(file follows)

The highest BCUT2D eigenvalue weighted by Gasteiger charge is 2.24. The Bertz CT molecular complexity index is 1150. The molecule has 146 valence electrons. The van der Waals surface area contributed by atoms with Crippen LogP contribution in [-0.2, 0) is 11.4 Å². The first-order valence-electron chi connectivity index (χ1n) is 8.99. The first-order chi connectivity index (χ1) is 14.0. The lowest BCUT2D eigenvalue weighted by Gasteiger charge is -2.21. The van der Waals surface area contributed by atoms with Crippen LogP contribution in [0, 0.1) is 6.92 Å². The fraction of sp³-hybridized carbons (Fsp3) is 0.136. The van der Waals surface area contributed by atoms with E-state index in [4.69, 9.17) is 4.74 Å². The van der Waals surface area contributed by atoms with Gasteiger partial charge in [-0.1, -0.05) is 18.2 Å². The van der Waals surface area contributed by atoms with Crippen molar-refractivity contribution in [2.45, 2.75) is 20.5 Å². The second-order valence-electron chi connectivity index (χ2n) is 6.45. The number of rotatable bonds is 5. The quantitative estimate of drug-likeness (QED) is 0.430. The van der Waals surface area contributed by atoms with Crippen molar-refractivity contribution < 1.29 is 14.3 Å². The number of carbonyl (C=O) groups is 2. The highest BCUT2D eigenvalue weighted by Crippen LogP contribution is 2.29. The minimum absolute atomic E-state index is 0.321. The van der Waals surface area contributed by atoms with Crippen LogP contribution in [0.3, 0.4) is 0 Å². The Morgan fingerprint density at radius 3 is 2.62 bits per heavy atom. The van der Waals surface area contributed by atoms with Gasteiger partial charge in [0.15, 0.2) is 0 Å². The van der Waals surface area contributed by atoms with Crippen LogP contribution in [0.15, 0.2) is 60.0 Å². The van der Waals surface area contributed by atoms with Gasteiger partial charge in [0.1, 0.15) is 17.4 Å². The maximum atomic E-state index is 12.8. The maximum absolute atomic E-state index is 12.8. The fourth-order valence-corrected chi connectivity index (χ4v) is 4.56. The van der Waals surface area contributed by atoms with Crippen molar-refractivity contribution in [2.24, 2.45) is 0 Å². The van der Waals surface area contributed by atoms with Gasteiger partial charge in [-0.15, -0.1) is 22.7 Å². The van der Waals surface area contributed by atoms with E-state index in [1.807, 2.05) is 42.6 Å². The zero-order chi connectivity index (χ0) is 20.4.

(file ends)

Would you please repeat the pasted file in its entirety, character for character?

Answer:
The highest BCUT2D eigenvalue weighted by Gasteiger charge is 2.24. The Bertz CT molecular complexity index is 1150. The molecule has 146 valence electrons. The van der Waals surface area contributed by atoms with Crippen LogP contribution in [-0.2, 0) is 11.4 Å². The first-order valence-electron chi connectivity index (χ1n) is 8.99. The first-order chi connectivity index (χ1) is 14.0. The lowest BCUT2D eigenvalue weighted by Gasteiger charge is -2.21. The van der Waals surface area contributed by atoms with Crippen LogP contribution in [0, 0.1) is 6.92 Å². The fraction of sp³-hybridized carbons (Fsp3) is 0.136. The van der Waals surface area contributed by atoms with E-state index in [4.69, 9.17) is 4.74 Å². The van der Waals surface area contributed by atoms with Gasteiger partial charge in [-0.1, -0.05) is 18.2 Å². The van der Waals surface area contributed by atoms with Crippen molar-refractivity contribution in [2.45, 2.75) is 20.5 Å². The second-order valence-electron chi connectivity index (χ2n) is 6.45. The number of rotatable bonds is 5. The quantitative estimate of drug-likeness (QED) is 0.430. The van der Waals surface area contributed by atoms with Crippen molar-refractivity contribution < 1.29 is 14.3 Å². The number of carbonyl (C=O) groups is 2. The highest BCUT2D eigenvalue weighted by Crippen LogP contribution is 2.29. The minimum absolute atomic E-state index is 0.321. The van der Waals surface area contributed by atoms with Crippen LogP contribution in [0.3, 0.4) is 0 Å². The Morgan fingerprint density at radius 3 is 2.62 bits per heavy atom. The van der Waals surface area contributed by atoms with Gasteiger partial charge in [0.15, 0.2) is 0 Å². The van der Waals surface area contributed by atoms with Crippen LogP contribution in [0.15, 0.2) is 60.0 Å². The van der Waals surface area contributed by atoms with Gasteiger partial charge in [0.1, 0.15) is 17.4 Å². The maximum atomic E-state index is 12.8. The maximum absolute atomic E-state index is 12.8. The fourth-order valence-corrected chi connectivity index (χ4v) is 4.56. The van der Waals surface area contributed by atoms with Crippen molar-refractivity contribution in [2.24, 2.45) is 0 Å². The van der Waals surface area contributed by atoms with Gasteiger partial charge in [-0.15, -0.1) is 22.7 Å². The van der Waals surface area contributed by atoms with E-state index in [1.807, 2.05) is 42.6 Å². The zero-order chi connectivity index (χ0) is 20.4.